But, if a writer's hands are tied up with building his image or signing in to post grovelling comments on agents' and publishers' websites, they will have strayed so far away from the truth of what it is to be human and their duty to share that truth with us, that their worth as a writer will be forever lost.

Wednesday, 14 October 2009

My internet addiction - one woman's true and terrifying tale

Neuroscientist, Baroness Susan Greenfield, has expressed concern that 'screen culture' will change the physiological make-up of our brains. Long hours of jumping from one site to another, poking people on Facebook and Twittering at anyone you fancy could lead, she predicted, to internet-induced ADHD.

I like to think that as a middle-aged novelist, I’m too mature and sensible, too much of a mental marathon runner to go sprinting around the internet. But like a lot of the planet, I do spend most of the day and a lot of the night dangling at the end of that thousand miles long umbilical cord that links me to the Google HQ in Mountain View, California. Where I used to work alone with just the sound of real letters dropping on to the doormat, I now sit with the equivalent of a great encyclopaedia at wrist-length. And I can't stop leafing through the bloody thing.

Last night I tried to break away and watch a DVD of “Wall-E”. Watching a film would once have been a pleasure in itself. Go to cinema, watch film, go home. The pleasure remains but these days, I feel compelled to find out who wrote it, directed it, who they married, what their zodiac sign is, whether they suffer from IBS or ever won a trophy for ice dancing. Once I know everything I never needed to know the guys behind Wall-E (bowels in fine fettle ) I’m off again happily rummaging around google. Feeling a bit hungry after the movie so the first hit in last night’s google history is:
A recipe for red lentil soup in the New York Times. No red lentils so wander over
to some Arkansas woman’s recipe for butternut squash soup. She’s a sneaky evangelist and wants me to think about Jesus while I chop my onions so I head instead to:
Listen Again on Radio 4 where Melvyn Bragg and Steve Jones are talking about Darwin. At one point Jones mentions the powerful role of the earthworm so I drop my squash and go back to google:
On subject of worms, why is Wormwood Scrubs prison  called Wormwood Scrubs? Still don’t know. Feel let down by Wikipedia and thought of grim London prison a bit depressing so:
Download happy Merengue music from iTunes.
Look up how to make meringues. Whoops! Spelling mistake that because, of course, I want to learn:
"How to Dance the Merengue" - foot positions diagrams displayed on website.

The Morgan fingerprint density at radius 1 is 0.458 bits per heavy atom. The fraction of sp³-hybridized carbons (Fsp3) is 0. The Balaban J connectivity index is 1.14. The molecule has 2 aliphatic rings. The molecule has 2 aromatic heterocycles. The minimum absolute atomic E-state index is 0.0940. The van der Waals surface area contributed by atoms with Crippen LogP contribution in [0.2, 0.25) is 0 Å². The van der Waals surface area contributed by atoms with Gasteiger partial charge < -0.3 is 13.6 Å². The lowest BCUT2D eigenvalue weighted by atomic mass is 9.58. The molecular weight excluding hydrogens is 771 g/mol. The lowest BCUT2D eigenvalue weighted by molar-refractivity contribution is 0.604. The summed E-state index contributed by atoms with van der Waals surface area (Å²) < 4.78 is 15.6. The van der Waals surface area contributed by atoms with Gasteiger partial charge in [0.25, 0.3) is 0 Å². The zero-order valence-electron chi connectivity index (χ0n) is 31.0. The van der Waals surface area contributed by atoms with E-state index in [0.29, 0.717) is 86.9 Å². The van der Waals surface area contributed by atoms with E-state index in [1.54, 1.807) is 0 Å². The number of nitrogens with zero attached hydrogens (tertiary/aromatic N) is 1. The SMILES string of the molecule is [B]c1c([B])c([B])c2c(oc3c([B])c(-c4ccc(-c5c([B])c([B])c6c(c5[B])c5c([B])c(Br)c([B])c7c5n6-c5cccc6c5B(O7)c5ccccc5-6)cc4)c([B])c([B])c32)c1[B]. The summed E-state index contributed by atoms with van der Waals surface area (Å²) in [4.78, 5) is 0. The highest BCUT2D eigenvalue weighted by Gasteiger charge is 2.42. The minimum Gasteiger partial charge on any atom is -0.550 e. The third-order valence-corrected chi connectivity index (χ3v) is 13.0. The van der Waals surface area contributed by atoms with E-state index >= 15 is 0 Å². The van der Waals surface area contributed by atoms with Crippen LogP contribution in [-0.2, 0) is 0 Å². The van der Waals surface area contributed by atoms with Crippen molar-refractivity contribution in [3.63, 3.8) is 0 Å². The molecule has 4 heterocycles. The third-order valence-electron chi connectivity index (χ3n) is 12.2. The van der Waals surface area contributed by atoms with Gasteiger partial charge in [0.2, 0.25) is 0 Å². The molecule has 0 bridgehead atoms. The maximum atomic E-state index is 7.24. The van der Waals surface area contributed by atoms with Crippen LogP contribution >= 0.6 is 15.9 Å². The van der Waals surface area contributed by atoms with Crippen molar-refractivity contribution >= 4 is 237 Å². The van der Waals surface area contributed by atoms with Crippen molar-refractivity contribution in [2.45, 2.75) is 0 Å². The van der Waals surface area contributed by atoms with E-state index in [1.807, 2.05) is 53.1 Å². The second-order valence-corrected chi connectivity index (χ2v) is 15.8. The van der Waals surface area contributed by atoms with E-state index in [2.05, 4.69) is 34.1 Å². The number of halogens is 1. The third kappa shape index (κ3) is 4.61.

Couldn't cope with foot position diagrams so go to YouTube video: "How to dance the Merengue." Dance happily along for all of ten minutes with Youtube's Ricardo or Enrique then:
Look up favorite old Steve Martin movie, My Blue Heaven - features great Merengue dancing with Rick Moranes
Look up Steve Martin’s age. How come he not worn out by Merengue when I exhausted?
Squash soup boiled over while dancing so look up “Soup boiled is a soup spoiled - is this true?” under proverbs and old wive’s tales which leads to:
Discussion of cliches on Stephen Fry’s "English Delight "- some other radio thing with him talking about language. Can’t actually LISTEN - too busy dancing but Fry is
twittering, “a kakapoo shagged my leg.” With non-merenguing hand, I read his Tweets because like everyone else on the planet, I want him to be my uncle. Apparently kakapoo currently in with more of a chance.
Fry’s site mentions his American series which leads me to stop dancing and ponder some of Obama’s baffling cabinet choices. I decide to drop in to see what:
Michael Moore has to say. He’s pissed off with choice of Surgeon General so I get pissed off too.
Surgeon General leads to deep thoughts on science/politics and back to Melvyn talking to biologist, Steve Jones. I confuse Steve Jones with Richard Dawkins so go tootling off to look up:
“First Atheist bus drives through London" - am tickled to see a picture of a double decker bus with a poster along its side "There is probably no God. So stop worrying and enjoy your life."
Decide to take bus’s advice and not worry so play the Merengue tune again. Starting to flag - lie down, try to Google ‘Fifty super foods to keep you dancing past 50 but fingers too tired to reach the “F” key. Pass out.

Susan Greenfield may be understating the future problem. I think the future may be more dramatic. Like the over-eating man in Monty Python's "The Meaning of Life", all this cramming rubbish into our brains might one day do to them what all that mountain of food did to the mountainous man. They will, quite simply, explode. Spontaneous explosions will occur by the million all over the planet. Out with all the grey jelly will pour "five thousand things you didn't know about Michael Palin", "how to remove tea stains from pink polyester", "Kakapoo - what's the point?" and on and on the great torrent of knowledge will flow - all that useless, scattered information will stream across the globe. The globe that will be abandoned and full of garbage. I know because I watched "Wall-E" at some point last night. Steve Martin directed it and he was born under the sign of.... or was that Richard Dawkins but no, he's driving buses these days or is he the new Surgeon General? No that's Michael Moore.